Worried about our honey bees

I’m worried about bees. I love big fat bumblebees and bumble just happens to be one of my favourite words.
I wasn’t always a fan, though. There was an incident when I was six involving my brother, a hornet’s nest, and a lit firecracker. I don’t recall much about the event but I do remember my brother’s words, “Don’t tell mom,” as he packed river mud onto the 14 stings on my back.
It’s not just bumblebees that I am worried about; I am worried about all bees, but the honey bee definitely is having a hard time these days. Honey is delicious and that’s reason enough to be concerned, but it’s the bigger picture here that has my heart experiencing some arrhythmia.
I recently saw the film “Queen of the Sun,” a 2010 documentary that examines the peril of the honey bees, specifically colony collapse, and the message we should be hearing from the honey bee.
It should be incredibly obvious that when bees are in peril, so is our food supply.
The film detailed many reasons that may be the cause of colony collapse, some of which are the establishment of large monocultures, like the almond farms in California, where fields upon fields of almond trees stretch for miles.
The almond farmers truck in honey bees from all over the United States for the intensive pollinating required in the spring when the trees are in blossom. The land that farms these almonds grows no other crops (hence, the status of monoculture) and therefore, there is no food source to sustain the bees the rest of year.
This travel plan for the honey bees is a very stressful one and their weakened systems allow any number of diseases—mites and the like—to cause them harm.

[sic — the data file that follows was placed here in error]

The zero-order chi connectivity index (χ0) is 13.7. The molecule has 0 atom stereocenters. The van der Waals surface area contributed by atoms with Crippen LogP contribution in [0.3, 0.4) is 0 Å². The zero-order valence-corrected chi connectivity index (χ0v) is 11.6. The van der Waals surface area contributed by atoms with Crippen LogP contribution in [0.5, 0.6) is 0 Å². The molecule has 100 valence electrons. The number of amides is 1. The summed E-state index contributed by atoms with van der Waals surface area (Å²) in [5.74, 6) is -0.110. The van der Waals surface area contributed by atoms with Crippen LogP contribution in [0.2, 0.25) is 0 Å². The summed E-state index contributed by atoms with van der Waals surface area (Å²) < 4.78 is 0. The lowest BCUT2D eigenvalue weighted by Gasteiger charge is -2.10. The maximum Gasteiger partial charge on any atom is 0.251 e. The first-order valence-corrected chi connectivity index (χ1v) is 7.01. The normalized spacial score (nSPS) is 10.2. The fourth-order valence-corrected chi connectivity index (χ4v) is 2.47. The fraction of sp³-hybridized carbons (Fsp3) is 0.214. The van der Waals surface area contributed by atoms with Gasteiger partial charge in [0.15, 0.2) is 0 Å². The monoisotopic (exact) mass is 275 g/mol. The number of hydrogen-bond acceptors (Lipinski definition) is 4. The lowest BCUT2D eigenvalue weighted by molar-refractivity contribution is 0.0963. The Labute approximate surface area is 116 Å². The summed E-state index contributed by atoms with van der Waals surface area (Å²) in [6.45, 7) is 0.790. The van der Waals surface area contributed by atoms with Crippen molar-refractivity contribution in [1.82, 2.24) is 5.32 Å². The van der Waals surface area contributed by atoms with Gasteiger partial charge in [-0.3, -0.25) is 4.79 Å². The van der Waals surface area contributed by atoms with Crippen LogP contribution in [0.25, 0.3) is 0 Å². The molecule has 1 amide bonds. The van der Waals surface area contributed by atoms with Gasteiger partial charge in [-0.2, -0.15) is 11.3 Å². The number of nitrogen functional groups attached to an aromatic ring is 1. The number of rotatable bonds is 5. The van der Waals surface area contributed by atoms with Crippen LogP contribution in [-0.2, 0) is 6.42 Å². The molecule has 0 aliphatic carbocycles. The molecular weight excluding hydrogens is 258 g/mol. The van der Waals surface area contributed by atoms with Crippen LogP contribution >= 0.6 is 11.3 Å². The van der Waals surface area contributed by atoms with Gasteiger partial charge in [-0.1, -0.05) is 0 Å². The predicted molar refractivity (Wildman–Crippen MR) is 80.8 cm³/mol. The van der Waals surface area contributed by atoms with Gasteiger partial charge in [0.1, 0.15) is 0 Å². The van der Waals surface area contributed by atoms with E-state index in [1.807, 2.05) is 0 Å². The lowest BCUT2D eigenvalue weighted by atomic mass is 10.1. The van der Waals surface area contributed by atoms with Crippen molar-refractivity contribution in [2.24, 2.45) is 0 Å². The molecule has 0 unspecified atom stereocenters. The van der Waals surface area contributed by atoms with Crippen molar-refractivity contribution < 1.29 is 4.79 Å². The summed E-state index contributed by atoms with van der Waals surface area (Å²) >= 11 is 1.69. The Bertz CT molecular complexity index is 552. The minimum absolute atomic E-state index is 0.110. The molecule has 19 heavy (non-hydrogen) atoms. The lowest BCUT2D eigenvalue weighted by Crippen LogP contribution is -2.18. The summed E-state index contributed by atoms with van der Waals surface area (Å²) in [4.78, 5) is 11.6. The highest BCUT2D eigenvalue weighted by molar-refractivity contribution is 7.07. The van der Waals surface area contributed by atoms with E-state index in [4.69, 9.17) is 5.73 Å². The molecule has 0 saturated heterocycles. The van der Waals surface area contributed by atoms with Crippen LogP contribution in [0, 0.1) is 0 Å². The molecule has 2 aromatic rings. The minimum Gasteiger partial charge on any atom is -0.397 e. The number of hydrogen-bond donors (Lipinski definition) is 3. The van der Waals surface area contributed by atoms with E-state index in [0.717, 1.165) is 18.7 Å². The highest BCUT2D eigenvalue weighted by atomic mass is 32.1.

If these almond farms, or any other monoculture farm for that matter, would set aside a small portion of land on which they could grow bee-friendly crops, then the bees would not have to be trucked to the farms in such numbers.
Of course, there is far more technical information of which I know very little that I can’t possibly fit into this column. But what struck me about the information relayed in the film is the intervention we humans inflict upon the life of bees and how we have upset the natural balance.
When we start “messing” with natural systems and changing nature’s patterns, that’s when we get into difficulties. Moving from mixed smaller farms to large factory farms, we have stressed the land, the animals, and, as a result, we threaten the environment.
I left the screening of the film feeling somewhat hopeless, wondering how on earth we are going to right the myriad of wrongs. Aside of running out and buying up a bunch of bee hives and doing it “right,” the film did leave the viewers with some realistic steps to take to help the situation.
These steps will not solve the crisis, but it does buy us some time while we figure out how to do things better.
Some of the suggestions from the film were:
Our gardens or any spare area on our lawns should be planted with bee-friendly flowers and flowering herbs. A square metre of the same type of blooms is a good rule to follow, as bees like to forage in volume.
Weeds are a good thing. My beloved dandelion and clover is a happy meal for bees. If there is some weed that you just have to be rid of, let it flower, then before it goes to seed, pull it out or just cut it back.
The bees will thank you.
The obvious commitment of not using chemicals or pesticides in our gardens or lawn. We used to be proud of the golf course-style of lawn but we know better now (hopefully).
A small dish of fresh water beside our gardens is a great aid to thirsty bees.
Be vocal. We can show our concern for bees with our wallets and buy only local, raw honey from beekeepers caring for their bees in a respectful and sustainable manner.
Small positive steps taken by many can create effective change. I hope to invite some bees to my garden for tea very soon.
wendistewart@live.ca

Facebooktwitterredditpinterestlinkedinmail